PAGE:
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|Title:||Present status and future prospects of oral iron chelation therapy in thalassaemia and other diseases.|
|Authors:||Kontoghiorghes, G J|
|Citation:||Kontoghiorghes GJ. Present status and future prospects of oral iron chelation therapy in thalassaemia and other diseases. Indian Journal of Pediatrics. 1993 Jul-Aug; 60(4): 485-507|
|Abstract:||In the last few years we have witnessed the emergence of oral chelation which is a new form of therapy for transfusional iron-loaded patients in thalassaemia and other refractory anaemias. The need for a cheap, non-toxic, orally effective iron chelator is paramount because it could potentially save the lives of many thousands of patients. At present, less than 10% of the patients requiring iron chelation therapy worldwide receive the widely used chelating drug desferrioxamine (DF) because of its high cost, oral inactivity and toxicity. The most promising oral iron chelator is 1, 2-dimethyl-3-hydroxypyrid-4-one (L1 or INN: Deferiprone), which has so far been taken by over 450 patients in 15 countries, and in some cases daily for over 4 years with very promising results. L1 was shown at 50-100 mg/kg/day to be effective in bringing patients to negative iron balance. It increases urinary iron excretion, decreases serum ferritin levels and reduces liver iron in multi-transfused iron-loaded patients. Toxic side effects were mainly encountered at high doses (80-100 mg/kg/day) and include transient agranulocytosis (5 cases), transient musculoskeletal and joint pains (10-20%), gastric intolerance (2-6%) and zinc deficiency (1%). The incidence of these toxic side effects was reduced by using lower doses of 50-75 mg/kg/day. The overall efficacy and toxicity of L1 is comparable to that of DF in animals and humans. Further work is required for identifying susceptible individuals to L1 toxicity, and also optimum dose protocols of L1 which can maximise iron excretion and minimise the incidence of toxic side effects.|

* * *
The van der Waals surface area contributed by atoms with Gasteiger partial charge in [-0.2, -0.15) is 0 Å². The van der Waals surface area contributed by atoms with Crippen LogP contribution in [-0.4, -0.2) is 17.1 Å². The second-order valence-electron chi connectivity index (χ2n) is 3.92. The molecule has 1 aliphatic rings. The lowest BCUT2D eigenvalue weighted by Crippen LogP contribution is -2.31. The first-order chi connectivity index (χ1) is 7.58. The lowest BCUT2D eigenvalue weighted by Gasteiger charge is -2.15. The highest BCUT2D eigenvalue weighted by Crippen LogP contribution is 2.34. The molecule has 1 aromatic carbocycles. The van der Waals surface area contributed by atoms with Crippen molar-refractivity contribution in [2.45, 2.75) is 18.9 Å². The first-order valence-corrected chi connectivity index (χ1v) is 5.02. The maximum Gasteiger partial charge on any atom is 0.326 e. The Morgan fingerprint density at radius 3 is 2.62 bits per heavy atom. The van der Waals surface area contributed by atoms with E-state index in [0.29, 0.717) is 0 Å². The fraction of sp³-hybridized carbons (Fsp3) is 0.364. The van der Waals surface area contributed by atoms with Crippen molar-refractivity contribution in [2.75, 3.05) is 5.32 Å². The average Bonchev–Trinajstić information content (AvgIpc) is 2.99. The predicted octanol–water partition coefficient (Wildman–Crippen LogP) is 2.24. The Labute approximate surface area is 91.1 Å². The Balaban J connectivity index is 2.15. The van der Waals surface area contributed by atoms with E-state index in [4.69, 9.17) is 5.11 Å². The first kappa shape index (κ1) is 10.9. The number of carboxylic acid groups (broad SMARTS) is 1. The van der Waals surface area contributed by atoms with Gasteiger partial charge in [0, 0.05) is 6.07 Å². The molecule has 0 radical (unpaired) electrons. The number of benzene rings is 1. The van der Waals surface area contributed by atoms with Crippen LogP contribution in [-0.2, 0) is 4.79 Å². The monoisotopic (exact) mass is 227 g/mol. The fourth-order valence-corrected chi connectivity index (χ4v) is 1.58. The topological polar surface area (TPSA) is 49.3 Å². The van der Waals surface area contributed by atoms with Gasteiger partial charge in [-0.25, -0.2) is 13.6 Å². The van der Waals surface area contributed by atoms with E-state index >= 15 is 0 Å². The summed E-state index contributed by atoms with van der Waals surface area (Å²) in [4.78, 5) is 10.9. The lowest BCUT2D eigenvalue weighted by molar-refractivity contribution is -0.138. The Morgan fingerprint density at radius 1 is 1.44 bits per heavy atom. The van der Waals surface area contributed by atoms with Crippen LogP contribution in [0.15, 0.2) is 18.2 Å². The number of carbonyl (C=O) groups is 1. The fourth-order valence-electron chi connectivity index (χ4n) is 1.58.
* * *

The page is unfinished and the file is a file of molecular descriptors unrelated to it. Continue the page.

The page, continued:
|Appears in Collections:||Indian Journal of Pediatrics|
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